Applicant Name: University of Hawaii
PR Award Number: S362A200053
Funding Amount: $950,000
Laupaʻi ka ʻIke Kuamoʻo Hawaiian Language Multimedia Development Project. “Multiplying Access to Ancestral Knowledge”, the project’s name suggests the central goal of increasing access to Hawaiian language (HL) print and digital multimedia knowledge resources, skills, and career pathways in STEM fields where Native Hawaiians are underrepresented. This is accomplished through two project implementation goals: (1) Increasing student and community access to critical multimedia HL resources through introductory summer intensive bridge coursework and work based learning experiences in the computer science of language preservation for grades 12-18, and (2) Developing curriculum resources, leveled informational texts, evaluation services, and teacher preservice and in-service training for grades 6-18. Both project objectives are designed to pass knowledge and career skills from a cohort of seasoned educators and professionals to a new generation of HL speakers. Laupaʻi ka ʻIke Kuamoʻo will serve 1,270 predominantly Native Hawaiian students in grades from middle school to the graduate level at 16 school sites on the islands of Hawaiʻi, Maui, Molokaʻi, Oʻahu, and Kauaʻi.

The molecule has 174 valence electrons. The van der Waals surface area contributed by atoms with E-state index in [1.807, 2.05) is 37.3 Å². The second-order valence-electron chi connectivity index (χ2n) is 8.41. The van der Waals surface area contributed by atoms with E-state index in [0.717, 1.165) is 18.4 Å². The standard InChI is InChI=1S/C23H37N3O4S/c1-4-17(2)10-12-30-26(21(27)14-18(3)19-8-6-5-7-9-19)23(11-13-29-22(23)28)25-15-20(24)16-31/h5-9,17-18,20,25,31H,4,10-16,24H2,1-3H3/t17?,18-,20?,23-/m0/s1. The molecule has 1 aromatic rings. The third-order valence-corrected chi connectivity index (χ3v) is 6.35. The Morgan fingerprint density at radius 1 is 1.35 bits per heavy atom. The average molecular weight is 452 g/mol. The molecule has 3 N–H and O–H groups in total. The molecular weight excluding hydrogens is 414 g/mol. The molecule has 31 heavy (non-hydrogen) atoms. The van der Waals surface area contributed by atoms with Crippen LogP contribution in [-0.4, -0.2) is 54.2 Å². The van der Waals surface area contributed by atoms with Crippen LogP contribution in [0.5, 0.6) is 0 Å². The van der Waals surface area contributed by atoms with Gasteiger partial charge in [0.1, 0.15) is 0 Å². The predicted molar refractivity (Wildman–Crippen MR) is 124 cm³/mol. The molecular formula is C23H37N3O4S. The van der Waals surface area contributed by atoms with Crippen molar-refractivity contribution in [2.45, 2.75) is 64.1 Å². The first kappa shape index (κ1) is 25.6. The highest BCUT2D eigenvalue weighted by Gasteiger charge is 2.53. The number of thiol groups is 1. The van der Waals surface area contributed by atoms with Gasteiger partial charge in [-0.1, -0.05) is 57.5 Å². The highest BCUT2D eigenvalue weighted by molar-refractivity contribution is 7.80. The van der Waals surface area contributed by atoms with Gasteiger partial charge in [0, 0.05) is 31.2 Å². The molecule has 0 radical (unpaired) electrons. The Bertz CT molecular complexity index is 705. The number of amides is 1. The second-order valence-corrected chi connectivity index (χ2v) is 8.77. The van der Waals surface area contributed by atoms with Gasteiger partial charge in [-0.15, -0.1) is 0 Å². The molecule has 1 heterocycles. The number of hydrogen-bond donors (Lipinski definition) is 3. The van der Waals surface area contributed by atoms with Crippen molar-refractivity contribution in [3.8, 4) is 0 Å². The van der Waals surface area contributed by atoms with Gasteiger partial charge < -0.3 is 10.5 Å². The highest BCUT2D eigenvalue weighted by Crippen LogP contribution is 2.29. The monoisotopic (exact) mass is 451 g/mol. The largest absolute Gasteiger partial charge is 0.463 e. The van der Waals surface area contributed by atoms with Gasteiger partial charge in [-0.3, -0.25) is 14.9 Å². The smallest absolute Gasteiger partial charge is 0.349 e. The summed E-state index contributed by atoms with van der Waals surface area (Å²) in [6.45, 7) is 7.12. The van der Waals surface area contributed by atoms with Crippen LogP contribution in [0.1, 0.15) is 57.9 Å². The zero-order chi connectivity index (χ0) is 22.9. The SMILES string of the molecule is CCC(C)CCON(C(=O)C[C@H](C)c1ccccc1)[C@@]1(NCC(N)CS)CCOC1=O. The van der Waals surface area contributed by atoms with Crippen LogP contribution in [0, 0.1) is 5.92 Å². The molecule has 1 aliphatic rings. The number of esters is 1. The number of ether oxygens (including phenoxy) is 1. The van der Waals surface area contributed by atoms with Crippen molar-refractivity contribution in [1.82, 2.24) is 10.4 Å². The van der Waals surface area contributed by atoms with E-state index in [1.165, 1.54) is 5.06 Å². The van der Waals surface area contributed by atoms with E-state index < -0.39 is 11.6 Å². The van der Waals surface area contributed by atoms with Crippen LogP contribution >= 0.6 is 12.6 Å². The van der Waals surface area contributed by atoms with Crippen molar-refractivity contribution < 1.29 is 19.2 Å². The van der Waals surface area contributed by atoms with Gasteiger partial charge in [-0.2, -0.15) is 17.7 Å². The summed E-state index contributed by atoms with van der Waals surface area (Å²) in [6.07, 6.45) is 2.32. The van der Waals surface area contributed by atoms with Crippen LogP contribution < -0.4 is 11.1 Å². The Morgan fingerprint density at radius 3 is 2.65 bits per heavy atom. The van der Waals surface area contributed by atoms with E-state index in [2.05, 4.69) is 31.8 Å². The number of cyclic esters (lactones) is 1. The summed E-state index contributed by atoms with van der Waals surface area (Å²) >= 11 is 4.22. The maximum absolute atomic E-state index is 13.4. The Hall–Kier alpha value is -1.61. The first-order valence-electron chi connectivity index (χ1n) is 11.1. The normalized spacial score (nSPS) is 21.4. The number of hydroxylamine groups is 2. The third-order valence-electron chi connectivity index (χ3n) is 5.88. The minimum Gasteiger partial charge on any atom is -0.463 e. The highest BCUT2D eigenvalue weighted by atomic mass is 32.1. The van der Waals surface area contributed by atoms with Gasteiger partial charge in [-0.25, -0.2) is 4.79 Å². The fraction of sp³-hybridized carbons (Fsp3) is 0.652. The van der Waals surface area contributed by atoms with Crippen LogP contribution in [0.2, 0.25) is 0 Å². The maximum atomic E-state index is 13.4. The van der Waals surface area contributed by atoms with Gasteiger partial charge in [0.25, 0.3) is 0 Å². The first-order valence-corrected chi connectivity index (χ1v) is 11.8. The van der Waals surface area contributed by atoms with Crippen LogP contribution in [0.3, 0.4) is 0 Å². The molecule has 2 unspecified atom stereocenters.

Applicant Name: Keiki O Ka Aina Preschool, Inc
PR Award Number: S362A200048 Funding Amount: $773,485